For the first six years it received water which was pumped from Woollahra reservoir by a pumping station and rising main. In 1893, Crown Street Pumping Station subsumed this function. It continued to supply Waverley using steam driven pumps until 1927, when a new major electric pumping station took over. At this time, Waverley No.2 was commissioned (built 1917). It became clear by 1894 however, that elevation would need to be increased and thus two elevated steel tanks with a combined capacity of 182,000 litres were erected with a water level 6 metres higher than that of the surface reservoir. These tanks were eventually superseded by the present concrete elevated reservoir. It is now filled by pumpage from Waterloo. The Reservoir is still in service and has a capacity of 4.59 megalitres. It is situated on the highest point of Waverley Park and is similar in design to the Petersham Reservoir (both forming part of the Upper Nepean Scheme).
Gladstone Park in the inner west suburb of Balmain covers an old, abandoned water storage reservoir. Rectangular in shape and around the size of a football field, the concrete reservoir, which has been close to empty for many years, about 15m high, given the appearance of a gigantic subterranean cavern according to those who have accessed it. A sealed stairway leads down to a central causeway which has ladders descending to the floor on either side. An overflow, and inlet valve, float operated. The many, regularly spaced concrete columns no doubt were responsible for the exceptional echo characteristics of the empty facility. A matted veil of tree roots drape along the end wall. Rusting pipes, valves and pieces of machinery fill the adjacent pumping machine room.
The Upper Nepean Nepean System
The Upper Nepean Scheme was commenced in 1880 after it was realised that the Botany Scheme was insufficient to meet Sydney's water supply needs. The Nepean project consisted of the construction of a weir across the Nepean River to divert of the rivers, Cataract, Cordeaux, Avon and Nepean, to the Prospect Reservoir. The Upper Nepean Scheme, completed 1888, was Sydney's fourth water supply. The scheme tapped the headwaters of the Nepean River and its tributaries, the Cataract, Cordeaux, and Avon Rivers. The system consisted of a number of diversion weirs which traversed streams and fed into a collection of tunnels, canals and aqueducts known as the Upper Canal. The canal transported the water to Prospect reservoir. From here, the Lower Canal, which moved the water to a basin at Guildford, now known as Pipehead. At this point, the water was piped to a service reservoir at Pott's Hill, thence to Crown Street and a group of minor service reservoirs located around the City.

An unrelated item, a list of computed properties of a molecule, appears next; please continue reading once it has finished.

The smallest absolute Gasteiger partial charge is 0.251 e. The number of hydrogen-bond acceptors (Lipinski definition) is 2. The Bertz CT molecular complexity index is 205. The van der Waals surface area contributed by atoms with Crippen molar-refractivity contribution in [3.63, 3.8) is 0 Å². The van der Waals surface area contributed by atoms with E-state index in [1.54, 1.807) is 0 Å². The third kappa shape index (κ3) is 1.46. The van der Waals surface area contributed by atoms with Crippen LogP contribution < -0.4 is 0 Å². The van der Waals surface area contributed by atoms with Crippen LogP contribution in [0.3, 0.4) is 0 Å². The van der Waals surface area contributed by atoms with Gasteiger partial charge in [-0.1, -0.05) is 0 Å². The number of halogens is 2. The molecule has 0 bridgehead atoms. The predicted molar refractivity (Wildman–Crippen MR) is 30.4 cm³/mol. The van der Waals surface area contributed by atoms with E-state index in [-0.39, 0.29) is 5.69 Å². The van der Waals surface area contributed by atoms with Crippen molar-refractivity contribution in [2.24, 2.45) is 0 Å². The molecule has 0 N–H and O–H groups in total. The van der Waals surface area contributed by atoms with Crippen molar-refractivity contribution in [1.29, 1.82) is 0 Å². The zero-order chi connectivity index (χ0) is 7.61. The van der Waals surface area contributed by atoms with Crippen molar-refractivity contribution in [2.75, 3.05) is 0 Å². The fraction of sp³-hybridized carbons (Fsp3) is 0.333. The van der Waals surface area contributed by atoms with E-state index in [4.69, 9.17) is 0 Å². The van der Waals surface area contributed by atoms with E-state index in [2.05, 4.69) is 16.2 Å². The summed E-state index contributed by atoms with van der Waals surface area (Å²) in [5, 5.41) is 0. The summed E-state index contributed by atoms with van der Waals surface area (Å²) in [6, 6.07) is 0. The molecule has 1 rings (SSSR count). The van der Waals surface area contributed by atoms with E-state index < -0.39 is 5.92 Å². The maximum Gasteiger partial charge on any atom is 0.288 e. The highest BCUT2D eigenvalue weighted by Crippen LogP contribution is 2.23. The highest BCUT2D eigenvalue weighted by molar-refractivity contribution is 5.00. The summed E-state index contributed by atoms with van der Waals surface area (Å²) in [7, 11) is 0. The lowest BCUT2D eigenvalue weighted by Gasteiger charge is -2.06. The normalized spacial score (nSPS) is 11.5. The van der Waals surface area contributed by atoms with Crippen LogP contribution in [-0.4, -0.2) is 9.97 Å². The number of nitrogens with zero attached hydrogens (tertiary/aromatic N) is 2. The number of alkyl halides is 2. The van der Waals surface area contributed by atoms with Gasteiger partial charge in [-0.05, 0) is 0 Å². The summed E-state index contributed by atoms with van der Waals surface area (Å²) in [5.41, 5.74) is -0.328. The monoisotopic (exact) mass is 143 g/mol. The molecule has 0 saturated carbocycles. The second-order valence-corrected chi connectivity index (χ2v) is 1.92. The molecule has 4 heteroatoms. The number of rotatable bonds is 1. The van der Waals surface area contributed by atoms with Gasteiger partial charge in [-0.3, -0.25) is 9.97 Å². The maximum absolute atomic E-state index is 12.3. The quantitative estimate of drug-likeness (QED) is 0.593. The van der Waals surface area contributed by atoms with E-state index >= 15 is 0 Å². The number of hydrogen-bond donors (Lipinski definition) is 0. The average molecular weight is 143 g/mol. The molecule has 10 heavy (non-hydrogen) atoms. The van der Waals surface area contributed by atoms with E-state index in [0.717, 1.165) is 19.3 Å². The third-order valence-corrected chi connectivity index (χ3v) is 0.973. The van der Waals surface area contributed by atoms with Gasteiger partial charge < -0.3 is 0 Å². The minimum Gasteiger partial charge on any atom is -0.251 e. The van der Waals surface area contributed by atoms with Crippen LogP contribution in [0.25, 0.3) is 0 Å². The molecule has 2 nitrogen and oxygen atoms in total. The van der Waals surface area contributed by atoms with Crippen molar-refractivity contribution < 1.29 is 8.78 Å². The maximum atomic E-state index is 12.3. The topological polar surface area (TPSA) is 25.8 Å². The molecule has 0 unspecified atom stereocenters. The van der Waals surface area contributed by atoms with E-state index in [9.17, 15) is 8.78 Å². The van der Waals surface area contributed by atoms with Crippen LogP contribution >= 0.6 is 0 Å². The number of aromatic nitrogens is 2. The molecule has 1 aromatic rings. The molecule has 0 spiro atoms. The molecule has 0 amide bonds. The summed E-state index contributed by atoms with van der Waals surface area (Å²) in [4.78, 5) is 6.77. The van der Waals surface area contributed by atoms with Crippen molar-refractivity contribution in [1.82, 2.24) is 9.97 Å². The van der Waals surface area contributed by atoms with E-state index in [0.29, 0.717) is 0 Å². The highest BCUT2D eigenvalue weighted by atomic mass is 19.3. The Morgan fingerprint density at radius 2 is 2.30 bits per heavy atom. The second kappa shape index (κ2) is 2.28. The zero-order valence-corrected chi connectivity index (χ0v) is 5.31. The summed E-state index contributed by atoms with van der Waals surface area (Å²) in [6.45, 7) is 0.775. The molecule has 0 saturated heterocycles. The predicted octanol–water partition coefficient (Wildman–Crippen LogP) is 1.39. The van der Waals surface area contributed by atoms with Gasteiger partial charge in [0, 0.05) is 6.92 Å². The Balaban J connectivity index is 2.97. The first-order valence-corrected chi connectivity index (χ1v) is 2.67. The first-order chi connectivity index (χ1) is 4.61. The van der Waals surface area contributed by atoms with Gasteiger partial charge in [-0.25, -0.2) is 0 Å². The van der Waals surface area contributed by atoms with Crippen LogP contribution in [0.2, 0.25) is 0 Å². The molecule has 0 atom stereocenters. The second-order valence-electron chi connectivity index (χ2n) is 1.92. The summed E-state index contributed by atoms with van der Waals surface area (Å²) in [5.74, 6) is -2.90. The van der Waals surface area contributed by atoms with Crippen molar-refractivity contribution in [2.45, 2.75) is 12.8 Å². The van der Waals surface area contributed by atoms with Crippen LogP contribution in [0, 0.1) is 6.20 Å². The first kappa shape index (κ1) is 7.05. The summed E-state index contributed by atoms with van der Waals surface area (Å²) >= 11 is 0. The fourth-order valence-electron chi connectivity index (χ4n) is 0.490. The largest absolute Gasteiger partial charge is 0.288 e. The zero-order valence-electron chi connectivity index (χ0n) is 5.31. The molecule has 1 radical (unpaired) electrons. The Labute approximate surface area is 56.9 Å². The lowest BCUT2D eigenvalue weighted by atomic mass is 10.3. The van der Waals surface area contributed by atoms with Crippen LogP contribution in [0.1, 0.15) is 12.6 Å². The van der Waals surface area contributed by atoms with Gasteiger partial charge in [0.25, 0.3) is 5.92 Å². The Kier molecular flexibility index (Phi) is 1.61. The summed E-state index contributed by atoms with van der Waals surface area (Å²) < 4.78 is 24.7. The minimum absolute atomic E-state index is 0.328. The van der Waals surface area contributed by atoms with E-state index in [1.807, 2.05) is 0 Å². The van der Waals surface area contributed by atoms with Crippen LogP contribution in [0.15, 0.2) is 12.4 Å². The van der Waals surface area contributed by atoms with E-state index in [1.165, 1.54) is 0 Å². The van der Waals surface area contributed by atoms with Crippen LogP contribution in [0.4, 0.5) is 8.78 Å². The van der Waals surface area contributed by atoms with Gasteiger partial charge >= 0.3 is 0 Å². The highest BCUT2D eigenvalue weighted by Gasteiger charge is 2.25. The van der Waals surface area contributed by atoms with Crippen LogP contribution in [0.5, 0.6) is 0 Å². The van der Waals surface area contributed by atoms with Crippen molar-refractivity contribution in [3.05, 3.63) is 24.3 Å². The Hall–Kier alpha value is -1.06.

By 1902, the population of Sydney had grown to 523,000 and a severe drought caused the water level in Prospect Reservoir to drop below the limit of gravitational flow to the canal. The seriousness of the situation moved the Government in March 1902 to appoint a Royal Commission to inquire into and report upon the Sydney water supply system. The major finding was that a storage dam be constructed to a point just below the junction of Cataract Creek with Cataract River.